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The Dieter Bergman IPC Fellowship Award is given to individuals who have fostered a collaborative spirit, made significant contributions to standards development, and have consistently demonstrated a commitment to global standardization efforts and the electronics industry. Each recipient will be eligible to bestow the Dieter Bergman Memorial Scholarship upon the university or college of his/her choice.
Bev Christian is a facilitator for the High Density Packaging User Group (HDPUG) and an adjunct associate professor in the Department of Mechanical and Mechatronics Engineering of the University of Waterloo, Waterloo, Ontario, Canada. In the past 31 years he has held positions at Nortel, BlackBerry, and CALCE; all in the areas of materials and failure analysis. Bev has never missed an IPC APEX EXPO since its inception. He is a member of 27 IPC committees and attends as time and the lack of clones allow.
He has been the chair of the 5-32E Conductive Anodic Filament and 5-32D Electrochemical Migration task groups and is now the chair of 3-11G Corrosion of Metal Finishes and 5-24B Solder Paste task groups. Bev has helped author more than 50 published papers and has presented 23 of them at IPC events. Bev met his wife at the 1999 IPC Printed Circuits Expo.
Patty Goldman: Bev, congratulations on this most prestigious award from IPC. Tell me about how you got started with IPC.
Bev Christian: Thank you. At the time, I was working for Nortel here in Canada, and I went to an IPC Printed Circuits Expo in, I think 1996 or ‘97. I walked into either a component or PCB solderability task group meeting that Dave Hillman was chairing and I was hooked.
Goldman: And are you still on that committee?
Christian: I am actually, yes, all these years later.
Goldman: Yes. All those years later. Tell me about it, though. What were your impressions with your first meeting and subsequent ones? And I’m sure you became chairman shortly thereafter.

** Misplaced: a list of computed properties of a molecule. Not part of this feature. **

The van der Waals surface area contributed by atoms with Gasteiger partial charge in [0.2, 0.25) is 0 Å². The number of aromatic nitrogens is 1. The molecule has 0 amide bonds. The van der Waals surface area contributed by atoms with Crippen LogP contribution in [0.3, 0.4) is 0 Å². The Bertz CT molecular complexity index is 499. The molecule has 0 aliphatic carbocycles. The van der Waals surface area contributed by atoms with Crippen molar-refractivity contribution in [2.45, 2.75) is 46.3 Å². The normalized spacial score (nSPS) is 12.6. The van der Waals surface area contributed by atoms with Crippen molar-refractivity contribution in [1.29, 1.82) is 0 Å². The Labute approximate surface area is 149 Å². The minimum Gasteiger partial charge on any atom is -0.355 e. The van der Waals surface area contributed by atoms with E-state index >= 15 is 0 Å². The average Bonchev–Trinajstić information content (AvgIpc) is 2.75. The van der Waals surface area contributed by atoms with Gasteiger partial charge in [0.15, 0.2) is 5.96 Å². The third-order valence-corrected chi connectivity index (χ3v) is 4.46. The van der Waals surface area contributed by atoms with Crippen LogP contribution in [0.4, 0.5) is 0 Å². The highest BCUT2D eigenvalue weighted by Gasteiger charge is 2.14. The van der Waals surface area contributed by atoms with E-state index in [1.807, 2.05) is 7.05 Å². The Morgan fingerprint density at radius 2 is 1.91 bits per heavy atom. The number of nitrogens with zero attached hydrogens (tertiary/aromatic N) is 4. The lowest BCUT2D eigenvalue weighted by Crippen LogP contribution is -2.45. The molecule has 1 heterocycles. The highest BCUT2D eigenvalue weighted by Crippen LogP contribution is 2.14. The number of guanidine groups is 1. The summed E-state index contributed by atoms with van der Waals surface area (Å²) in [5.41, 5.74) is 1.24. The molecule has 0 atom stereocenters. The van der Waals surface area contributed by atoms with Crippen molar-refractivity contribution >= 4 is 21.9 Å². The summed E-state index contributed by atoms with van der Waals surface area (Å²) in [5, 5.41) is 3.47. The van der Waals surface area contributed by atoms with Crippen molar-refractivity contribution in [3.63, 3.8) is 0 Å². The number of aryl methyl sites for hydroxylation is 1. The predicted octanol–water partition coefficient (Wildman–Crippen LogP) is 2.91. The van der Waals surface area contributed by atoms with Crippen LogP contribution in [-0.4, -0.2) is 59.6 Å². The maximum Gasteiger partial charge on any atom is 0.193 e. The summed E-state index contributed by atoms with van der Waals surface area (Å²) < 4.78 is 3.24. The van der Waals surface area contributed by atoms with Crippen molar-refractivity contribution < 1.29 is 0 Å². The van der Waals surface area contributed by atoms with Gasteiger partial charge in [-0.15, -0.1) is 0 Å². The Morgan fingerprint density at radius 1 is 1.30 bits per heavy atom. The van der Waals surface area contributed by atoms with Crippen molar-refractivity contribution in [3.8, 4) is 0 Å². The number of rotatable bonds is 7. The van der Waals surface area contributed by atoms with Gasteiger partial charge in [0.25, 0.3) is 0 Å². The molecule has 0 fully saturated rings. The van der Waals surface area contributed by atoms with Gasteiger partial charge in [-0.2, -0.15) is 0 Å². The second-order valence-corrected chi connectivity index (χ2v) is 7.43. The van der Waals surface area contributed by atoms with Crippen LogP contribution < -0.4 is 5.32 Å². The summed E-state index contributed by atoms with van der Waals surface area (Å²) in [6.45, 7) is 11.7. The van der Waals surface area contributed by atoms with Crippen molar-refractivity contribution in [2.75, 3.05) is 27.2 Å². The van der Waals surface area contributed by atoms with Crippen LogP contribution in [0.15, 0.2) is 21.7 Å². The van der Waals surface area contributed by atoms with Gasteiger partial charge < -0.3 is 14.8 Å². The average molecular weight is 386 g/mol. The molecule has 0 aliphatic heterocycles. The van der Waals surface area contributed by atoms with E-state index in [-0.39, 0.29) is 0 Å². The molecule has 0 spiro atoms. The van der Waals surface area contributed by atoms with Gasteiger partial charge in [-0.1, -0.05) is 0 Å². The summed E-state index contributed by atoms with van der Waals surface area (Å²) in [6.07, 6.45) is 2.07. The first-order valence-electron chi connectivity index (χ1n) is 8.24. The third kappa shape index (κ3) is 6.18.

Christian: The first thing that hit me was I was in a room with people that spoke my language, that were interested in the things that I was interested in and were dedicated to moving the industry forward by building standards and test methods. And so, I branched out. I did a count and I think, over the years I’ve been on 30+ committees, certainly not all at the same time. I don’t have clones. But it has been and still is a great ride.
Goldman: Great. Now I know you didn’t stay with Nortel. But have your companies always supported your IPC efforts?
Christian: Yes, absolutely. In fact, I’m sad to report that this one this year will be the first APEX EXPO that I’ve ever missed, mainly for reasons of health. Certainly, my present part-time employer at High Density Packaging User Group would help supplement my expenses, but no, I personally chose not to go.
In terms of committees, I’m also the co-chair of the Technical Program Committee for APEX EXPO this year.
Goldman: It’s a shame to miss it all, though, I do understand. Well, now, suppose you were at the meeting, and you met a first timer; what’s your advice to those first timers?
Christian: I would say to try out several different committees. Just come into the back of the room, sit there, take it in, maybe for the first two times that you come just get the lay of the land. See how it works and where you think that you could provide some input and be useful to the industry.
Then I would dive in and become an active member. Perhaps volunteer to be the secretary, the notetaker for a committee on occasion. Once you get your feet under you, then think about stepping up to being a chair or a vice-chair. Do it gradually.
To read this entire conversation, which appeared in the Real Time with… IPC APEX EXPO 2022 Show & Tell Magazine, click here.